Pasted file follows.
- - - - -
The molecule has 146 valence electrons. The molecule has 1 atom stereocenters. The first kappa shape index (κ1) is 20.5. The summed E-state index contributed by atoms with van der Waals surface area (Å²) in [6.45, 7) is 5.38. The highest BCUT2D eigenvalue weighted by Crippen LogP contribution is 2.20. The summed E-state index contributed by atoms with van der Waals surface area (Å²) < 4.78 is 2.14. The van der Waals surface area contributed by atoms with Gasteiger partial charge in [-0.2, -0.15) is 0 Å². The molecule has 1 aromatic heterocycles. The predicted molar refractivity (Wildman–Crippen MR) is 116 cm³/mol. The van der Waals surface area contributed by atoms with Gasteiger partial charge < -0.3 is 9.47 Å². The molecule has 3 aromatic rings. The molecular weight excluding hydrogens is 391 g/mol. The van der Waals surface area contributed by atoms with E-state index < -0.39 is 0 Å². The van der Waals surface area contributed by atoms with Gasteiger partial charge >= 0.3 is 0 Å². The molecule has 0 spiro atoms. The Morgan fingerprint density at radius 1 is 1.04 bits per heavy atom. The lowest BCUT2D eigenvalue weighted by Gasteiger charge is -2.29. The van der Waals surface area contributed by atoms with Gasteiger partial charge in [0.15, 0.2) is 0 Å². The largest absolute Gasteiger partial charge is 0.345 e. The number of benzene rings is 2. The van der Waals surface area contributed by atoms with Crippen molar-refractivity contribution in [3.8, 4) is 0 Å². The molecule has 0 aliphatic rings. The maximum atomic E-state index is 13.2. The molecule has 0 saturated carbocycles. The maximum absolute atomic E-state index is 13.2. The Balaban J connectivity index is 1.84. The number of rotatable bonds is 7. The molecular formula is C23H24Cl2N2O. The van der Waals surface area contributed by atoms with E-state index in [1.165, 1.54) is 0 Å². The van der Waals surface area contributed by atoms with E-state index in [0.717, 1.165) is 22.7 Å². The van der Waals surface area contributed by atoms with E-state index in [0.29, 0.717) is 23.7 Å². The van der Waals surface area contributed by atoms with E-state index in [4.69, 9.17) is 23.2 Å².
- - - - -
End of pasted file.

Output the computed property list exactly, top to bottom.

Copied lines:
The molecule has 146 valence electrons. The molecule has 1 atom stereocenters. The first kappa shape index (κ1) is 20.5. The summed E-state index contributed by atoms with van der Waals surface area (Å²) in [6.45, 7) is 5.38. The highest BCUT2D eigenvalue weighted by Crippen LogP contribution is 2.20. The summed E-state index contributed by atoms with van der Waals surface area (Å²) < 4.78 is 2.14. The van der Waals surface area contributed by atoms with Gasteiger partial charge in [-0.2, -0.15) is 0 Å². The molecule has 1 aromatic heterocycles. The predicted molar refractivity (Wildman–Crippen MR) is 116 cm³/mol. The van der Waals surface area contributed by atoms with Gasteiger partial charge < -0.3 is 9.47 Å². The molecule has 3 aromatic rings. The molecular weight excluding hydrogens is 391 g/mol. The van der Waals surface area contributed by atoms with E-state index < -0.39 is 0 Å². The van der Waals surface area contributed by atoms with Gasteiger partial charge >= 0.3 is 0 Å². The molecule has 0 spiro atoms. The Morgan fingerprint density at radius 1 is 1.04 bits per heavy atom. The lowest BCUT2D eigenvalue weighted by Gasteiger charge is -2.29. The van der Waals surface area contributed by atoms with Gasteiger partial charge in [0.15, 0.2) is 0 Å². The largest absolute Gasteiger partial charge is 0.345 e. The number of benzene rings is 2. The van der Waals surface area contributed by atoms with Crippen molar-refractivity contribution in [3.8, 4) is 0 Å². The molecule has 0 aliphatic rings. The maximum atomic E-state index is 13.2. The molecule has 0 saturated carbocycles. The maximum absolute atomic E-state index is 13.2. The Balaban J connectivity index is 1.84. The number of rotatable bonds is 7. The molecular formula is C23H24Cl2N2O. The van der Waals surface area contributed by atoms with E-state index in [1.165, 1.54) is 0 Å². The van der Waals surface area contributed by atoms with E-state index in [0.717, 1.165) is 22.7 Å². The van der Waals surface area contributed by atoms with E-state index in [0.29, 0.717) is 23.7 Å². The van der Waals surface area contributed by atoms with E-state index in [4.69, 9.17) is 23.2 Å².